It doesn’t matter what she’s wearing. It doesn’t matter how much she’s had to drink. It doesn’t matter how much you want her. It doesn’t matter if she can’t fight back and you know it. It doesn’t matter if you know she’ll never tell. It doesn’t matter if you took her “no” for a “yes”. If you make the choice to rape, it’s on you. There are no excuses, no justifications, no reasons what you’ve done is okay. What you’ve done is a crime, and you are a criminal. You were not goaded into it. You were not provoked. You made a choice to harm someone because you wanted to. If you make that choice, you’re a rapist, and it is all on you.

We need to stop propping up criminals. We need to stop the rape jokes, the victim-blaming, the public scrutiny of victims instead of their rapists. We need to stop making excuses. We need to stop accepting excuses. We need to stop buying into the idea that she must have done something to deserve it. We need to stop the bullying and harassment of victims, the messy public trials, the culture of shaming within law enforcement, the culture of silence within institutions. We need to stop the hyper-sexualisation of women of colour and trans* women that leads to disproportionate targeting. We need to stop blaming sex workers. We need to stop being enablers. We need to stop allowing rapists to operate with impunity, safe in the knowledge that someone, somewhere, will always believe they were justified in doing what they did.

This is rape culture, and it is failing hundreds of thousands of women around the world every day. It is our responsibility to stop it.

[TW: rape] The myth of the girl who asked for it

By writing this post, I am putting myself in danger.

You see, if I am ever raped or sexually assaulted and I choose to take my rapist to court, I will be subjected to a lengthy, humiliating interrogation about my sexual history. How many partners I’ve had, my dating habits and even what I wear will be subject to scrutiny. Every photo I’ve ever posted to Instagram will be used as proof that my rapist had just cause for doing what he did. Or they could just quote the three words I’m about to type, damning me forever in the eyes of any (probably predominantly male) jury:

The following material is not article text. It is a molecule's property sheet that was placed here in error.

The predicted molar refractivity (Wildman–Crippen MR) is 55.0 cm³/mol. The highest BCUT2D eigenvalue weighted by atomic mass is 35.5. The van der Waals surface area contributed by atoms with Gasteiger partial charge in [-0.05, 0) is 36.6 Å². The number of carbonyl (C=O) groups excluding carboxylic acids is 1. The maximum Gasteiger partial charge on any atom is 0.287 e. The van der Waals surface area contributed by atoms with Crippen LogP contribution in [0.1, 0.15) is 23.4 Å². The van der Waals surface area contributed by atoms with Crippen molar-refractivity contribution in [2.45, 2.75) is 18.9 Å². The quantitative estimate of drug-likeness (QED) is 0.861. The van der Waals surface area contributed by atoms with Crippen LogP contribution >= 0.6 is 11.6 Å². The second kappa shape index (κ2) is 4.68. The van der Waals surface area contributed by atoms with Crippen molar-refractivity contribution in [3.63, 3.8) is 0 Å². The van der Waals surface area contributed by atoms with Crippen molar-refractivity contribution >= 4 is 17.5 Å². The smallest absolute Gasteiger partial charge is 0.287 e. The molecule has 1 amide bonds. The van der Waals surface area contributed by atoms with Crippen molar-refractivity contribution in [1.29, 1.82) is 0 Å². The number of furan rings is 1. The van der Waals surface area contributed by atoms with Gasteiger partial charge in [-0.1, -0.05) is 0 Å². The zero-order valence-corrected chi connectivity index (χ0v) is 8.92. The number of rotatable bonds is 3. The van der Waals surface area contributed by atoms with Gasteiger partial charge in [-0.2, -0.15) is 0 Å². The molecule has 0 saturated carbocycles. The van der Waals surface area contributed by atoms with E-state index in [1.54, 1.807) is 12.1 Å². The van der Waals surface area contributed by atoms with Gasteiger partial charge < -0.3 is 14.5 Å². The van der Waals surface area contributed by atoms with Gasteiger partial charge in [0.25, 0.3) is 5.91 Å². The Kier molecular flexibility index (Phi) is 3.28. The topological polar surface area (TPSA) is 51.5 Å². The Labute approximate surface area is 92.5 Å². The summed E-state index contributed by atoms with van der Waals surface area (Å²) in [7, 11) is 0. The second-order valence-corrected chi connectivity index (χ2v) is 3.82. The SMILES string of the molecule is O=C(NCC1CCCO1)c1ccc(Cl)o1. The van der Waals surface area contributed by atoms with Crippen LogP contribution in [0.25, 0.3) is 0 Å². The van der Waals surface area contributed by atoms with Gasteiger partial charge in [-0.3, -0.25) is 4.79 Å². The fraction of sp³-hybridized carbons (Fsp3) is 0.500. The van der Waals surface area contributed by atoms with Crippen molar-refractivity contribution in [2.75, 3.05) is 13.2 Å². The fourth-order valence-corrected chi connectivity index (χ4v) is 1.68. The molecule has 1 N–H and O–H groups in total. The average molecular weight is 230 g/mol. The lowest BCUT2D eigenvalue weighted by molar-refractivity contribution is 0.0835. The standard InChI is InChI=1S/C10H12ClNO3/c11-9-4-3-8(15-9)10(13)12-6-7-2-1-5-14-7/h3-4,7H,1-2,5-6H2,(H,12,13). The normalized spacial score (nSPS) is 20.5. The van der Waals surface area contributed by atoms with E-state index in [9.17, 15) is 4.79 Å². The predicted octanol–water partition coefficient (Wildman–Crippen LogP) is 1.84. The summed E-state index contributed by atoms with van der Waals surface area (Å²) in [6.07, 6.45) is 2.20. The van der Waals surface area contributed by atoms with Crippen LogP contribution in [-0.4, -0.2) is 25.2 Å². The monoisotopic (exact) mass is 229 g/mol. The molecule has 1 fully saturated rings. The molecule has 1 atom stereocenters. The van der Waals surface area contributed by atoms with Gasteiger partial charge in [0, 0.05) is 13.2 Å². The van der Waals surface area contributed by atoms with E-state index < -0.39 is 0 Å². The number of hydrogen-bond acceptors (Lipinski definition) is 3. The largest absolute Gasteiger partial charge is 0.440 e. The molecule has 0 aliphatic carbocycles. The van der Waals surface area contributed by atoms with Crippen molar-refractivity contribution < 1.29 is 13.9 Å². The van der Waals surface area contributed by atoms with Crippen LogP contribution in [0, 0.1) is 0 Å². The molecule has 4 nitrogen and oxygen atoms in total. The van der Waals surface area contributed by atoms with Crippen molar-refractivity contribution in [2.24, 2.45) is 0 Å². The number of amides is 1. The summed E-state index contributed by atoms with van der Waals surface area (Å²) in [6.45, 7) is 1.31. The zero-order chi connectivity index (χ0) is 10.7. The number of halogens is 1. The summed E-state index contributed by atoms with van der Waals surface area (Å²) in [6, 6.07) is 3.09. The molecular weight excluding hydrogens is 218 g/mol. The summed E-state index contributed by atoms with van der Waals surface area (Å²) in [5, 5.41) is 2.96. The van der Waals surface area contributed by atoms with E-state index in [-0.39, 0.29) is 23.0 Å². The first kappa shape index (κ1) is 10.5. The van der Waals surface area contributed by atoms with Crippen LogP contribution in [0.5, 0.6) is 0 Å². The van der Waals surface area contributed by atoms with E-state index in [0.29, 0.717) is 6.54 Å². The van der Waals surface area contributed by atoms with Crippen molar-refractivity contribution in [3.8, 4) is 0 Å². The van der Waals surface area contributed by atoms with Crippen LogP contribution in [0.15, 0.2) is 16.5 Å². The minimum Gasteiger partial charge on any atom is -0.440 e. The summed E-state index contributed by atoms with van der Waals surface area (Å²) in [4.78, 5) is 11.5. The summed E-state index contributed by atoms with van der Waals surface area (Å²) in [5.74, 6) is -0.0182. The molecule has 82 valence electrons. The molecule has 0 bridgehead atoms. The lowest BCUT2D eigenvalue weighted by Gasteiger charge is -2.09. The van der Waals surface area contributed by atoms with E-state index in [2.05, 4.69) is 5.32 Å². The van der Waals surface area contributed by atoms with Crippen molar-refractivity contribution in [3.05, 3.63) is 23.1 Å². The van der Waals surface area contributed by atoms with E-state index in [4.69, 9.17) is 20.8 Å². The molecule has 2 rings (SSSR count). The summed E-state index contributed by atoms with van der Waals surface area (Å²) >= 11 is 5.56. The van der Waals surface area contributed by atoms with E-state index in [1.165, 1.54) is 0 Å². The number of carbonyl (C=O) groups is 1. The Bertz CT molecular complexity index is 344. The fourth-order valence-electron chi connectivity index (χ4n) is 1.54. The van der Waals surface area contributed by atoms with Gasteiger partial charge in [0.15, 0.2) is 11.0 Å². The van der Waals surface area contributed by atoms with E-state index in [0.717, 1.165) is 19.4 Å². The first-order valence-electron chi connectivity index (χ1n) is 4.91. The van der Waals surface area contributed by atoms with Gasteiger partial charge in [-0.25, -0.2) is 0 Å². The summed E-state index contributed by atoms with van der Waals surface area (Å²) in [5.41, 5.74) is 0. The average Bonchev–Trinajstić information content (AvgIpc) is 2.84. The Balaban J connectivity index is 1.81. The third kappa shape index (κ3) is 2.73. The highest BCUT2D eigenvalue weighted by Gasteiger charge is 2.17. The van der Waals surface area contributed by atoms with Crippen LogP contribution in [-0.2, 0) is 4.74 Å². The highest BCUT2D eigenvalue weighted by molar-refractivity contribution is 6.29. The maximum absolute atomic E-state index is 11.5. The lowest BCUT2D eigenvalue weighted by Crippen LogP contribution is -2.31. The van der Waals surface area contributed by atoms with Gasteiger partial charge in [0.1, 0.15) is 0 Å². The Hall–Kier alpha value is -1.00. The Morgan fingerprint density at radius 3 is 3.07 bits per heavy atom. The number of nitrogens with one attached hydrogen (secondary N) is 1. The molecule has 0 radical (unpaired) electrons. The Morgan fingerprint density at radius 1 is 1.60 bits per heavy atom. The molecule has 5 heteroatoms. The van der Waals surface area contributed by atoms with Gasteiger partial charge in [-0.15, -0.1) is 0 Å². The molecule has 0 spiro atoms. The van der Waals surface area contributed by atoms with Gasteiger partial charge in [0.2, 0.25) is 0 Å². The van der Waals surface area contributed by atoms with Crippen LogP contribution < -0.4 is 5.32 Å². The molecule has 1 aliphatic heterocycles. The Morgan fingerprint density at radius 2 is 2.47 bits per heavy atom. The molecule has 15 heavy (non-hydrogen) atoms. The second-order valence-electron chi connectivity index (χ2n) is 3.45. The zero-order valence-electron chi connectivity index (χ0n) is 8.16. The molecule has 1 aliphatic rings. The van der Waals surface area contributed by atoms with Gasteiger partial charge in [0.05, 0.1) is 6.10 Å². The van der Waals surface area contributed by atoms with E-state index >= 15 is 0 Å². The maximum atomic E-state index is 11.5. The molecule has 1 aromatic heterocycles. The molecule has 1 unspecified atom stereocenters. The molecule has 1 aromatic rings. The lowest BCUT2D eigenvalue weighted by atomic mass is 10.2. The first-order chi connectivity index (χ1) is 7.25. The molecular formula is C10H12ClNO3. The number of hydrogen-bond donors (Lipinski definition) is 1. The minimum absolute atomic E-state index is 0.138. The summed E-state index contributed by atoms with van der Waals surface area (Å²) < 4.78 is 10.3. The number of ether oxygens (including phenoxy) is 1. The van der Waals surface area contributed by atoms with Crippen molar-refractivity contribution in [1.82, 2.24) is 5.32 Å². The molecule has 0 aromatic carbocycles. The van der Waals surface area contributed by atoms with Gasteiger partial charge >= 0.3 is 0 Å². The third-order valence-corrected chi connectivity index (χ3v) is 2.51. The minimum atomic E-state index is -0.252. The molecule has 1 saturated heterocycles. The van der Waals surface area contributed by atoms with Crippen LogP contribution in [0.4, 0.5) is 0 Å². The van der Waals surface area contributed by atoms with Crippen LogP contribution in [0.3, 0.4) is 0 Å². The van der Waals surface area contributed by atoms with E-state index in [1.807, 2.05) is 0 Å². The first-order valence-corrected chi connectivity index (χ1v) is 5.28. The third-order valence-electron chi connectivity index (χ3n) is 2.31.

I like sex.

By admitting that, I have forever signed away my right to demand that my autonomy be respected. Society as a whole believes that women who like sex or who have sex frequently have given their consent for anyone to have sex with them, whether or not they expressly allow it. By saying that I enjoy sex – and I do, I enjoy it very much – I am opening myself up to judgement from people who think consent is an all or nothing proposition: either I want all sex, or none of it.

Women are not meant to like sex. Sex is meant to be something we give to men as a reward for good behaviour, or as their due for simply existing and being male. The idea that a woman might seek out sex – that she might even enjoy it for its own sake, and not just because she wants to please a man – is enough to brand her an amoral whore in the eyes of society. We are not meant to be sexual beings on our own terms; our sexuality exists solely for the pleasure of men, who are told that they have every right to demand that we exercise it for them and that they may use whatever means necessary to get us to do it. A woman who wants sex is a fearful, abhorrent thing – she is attempting to take control of an aspect of herself that society does not believe belongs to her.